[ This article is for Windows 8.x and Windows Phone 8.x developers writing Windows Runtime apps. If you’re developing for Windows 10, see the latest documentation ]
The overviews in this section help you understand the platform and how best to develop Universal Windows apps. They go into detail on the basics of the platform, some key programming concepts, and selected depth topics.
Platform basics explains the foundations of the platform, including platform architecture, capabilities, app contracts and more.
Programming concepts provides the core programming concepts in the universal platform, including async programming, threading, and performance.
Device and sensor overviews highlights key concepts when creating apps that use sensors or work with peripherals.
User experience overviews digs deeper into tile templates, content ratings, the DirectX UI framework, and more.
You can use any of the following programming languages to create apps that run on Windows or Windows Phone, or target both with a Universal Windows app:
- C# or C++/CX and XAML
- C++/CX and Microsoft DirectX
Microsoft Visual Studio and Blend fully support designing, developing, and debugging in all of these languages.
App model architecture
Each programming language has a corresponding app model. The app model is a set of files and design patterns that express an implementation architecture. App models are characterized by a number of features, like the app's entry point in code, the file layout in the solution, and the presentation technology.
The app's entry point is the function or method that the system calls to start running your app's code. The entry point depends on the programming language. By default, the Visual Studio project templates define the app model architectures, which are shown in the following tables. You have considerable freedom to customize these defaults, but only advanced developers should attempt this.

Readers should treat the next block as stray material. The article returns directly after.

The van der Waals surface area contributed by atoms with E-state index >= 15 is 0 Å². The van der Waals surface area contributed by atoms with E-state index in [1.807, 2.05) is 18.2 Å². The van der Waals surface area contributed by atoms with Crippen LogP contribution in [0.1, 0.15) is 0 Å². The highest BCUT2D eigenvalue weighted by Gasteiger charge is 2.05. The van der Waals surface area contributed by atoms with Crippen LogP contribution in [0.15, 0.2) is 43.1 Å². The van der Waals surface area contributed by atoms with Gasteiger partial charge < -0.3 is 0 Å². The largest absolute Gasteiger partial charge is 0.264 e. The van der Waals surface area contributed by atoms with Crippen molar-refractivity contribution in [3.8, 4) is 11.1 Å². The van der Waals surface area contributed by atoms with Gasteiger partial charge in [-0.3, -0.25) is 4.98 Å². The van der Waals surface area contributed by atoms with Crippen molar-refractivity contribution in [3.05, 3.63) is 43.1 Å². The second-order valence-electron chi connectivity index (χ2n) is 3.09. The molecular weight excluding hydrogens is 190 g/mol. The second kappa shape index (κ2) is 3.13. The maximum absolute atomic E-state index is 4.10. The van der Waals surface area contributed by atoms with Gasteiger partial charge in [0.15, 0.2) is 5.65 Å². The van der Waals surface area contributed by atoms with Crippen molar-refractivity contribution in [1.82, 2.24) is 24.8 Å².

This table shows the entry points and their default file locations for each app model.
|App model||Entry point||File location|
|C#/Visual Basic||OnLaunched method||App.xaml.cs / App.xaml.vb|
|C++/CX with XAML||OnLaunched method||App.xaml.cpp|
|C++/CX with Microsoft Direct3D||main function||Direct3DApp1.cpp|
The app model's presentation technology defines the look and feel of the app. You can create Windows Runtime apps by using three distinct technologies: XAML, HTML5, and DirectX. This table shows the programming languages that you can use with particular presentation technologies.
|Programming language||Presentation technology|
|C++/CX||XAML, DirectX, and XAML/DirectX interop|
Required assets for Windows Store apps are four images, named Logo.png, SmallLogo.png, SplashScreen.png, and StoreLogo.png.
|App model||Location of assets|
|C#/Visual Basic||Assets folder|
|C++/CX with XAML||Assets folder|
|C++/CX with Direct3D||Assets folder|
|C#/Visual Basic||async/await keywords|
|C++/CX||task class / IAsyncOperation|
You can't create standalone, reusable software libraries for distribution in the Windows Store. Your reusable libraries must ship with an app.
For more info, see Creating Windows Runtime components.
Packaging and deployment
Package your apps for deployment by using the manifest designer in Visual Studio. The manifest designer provides a simple user interface for changing settings in the app manifest file, which is named Package.appxmanifest. This procedure is the same for all app models.
For more info, see App packages and deployment.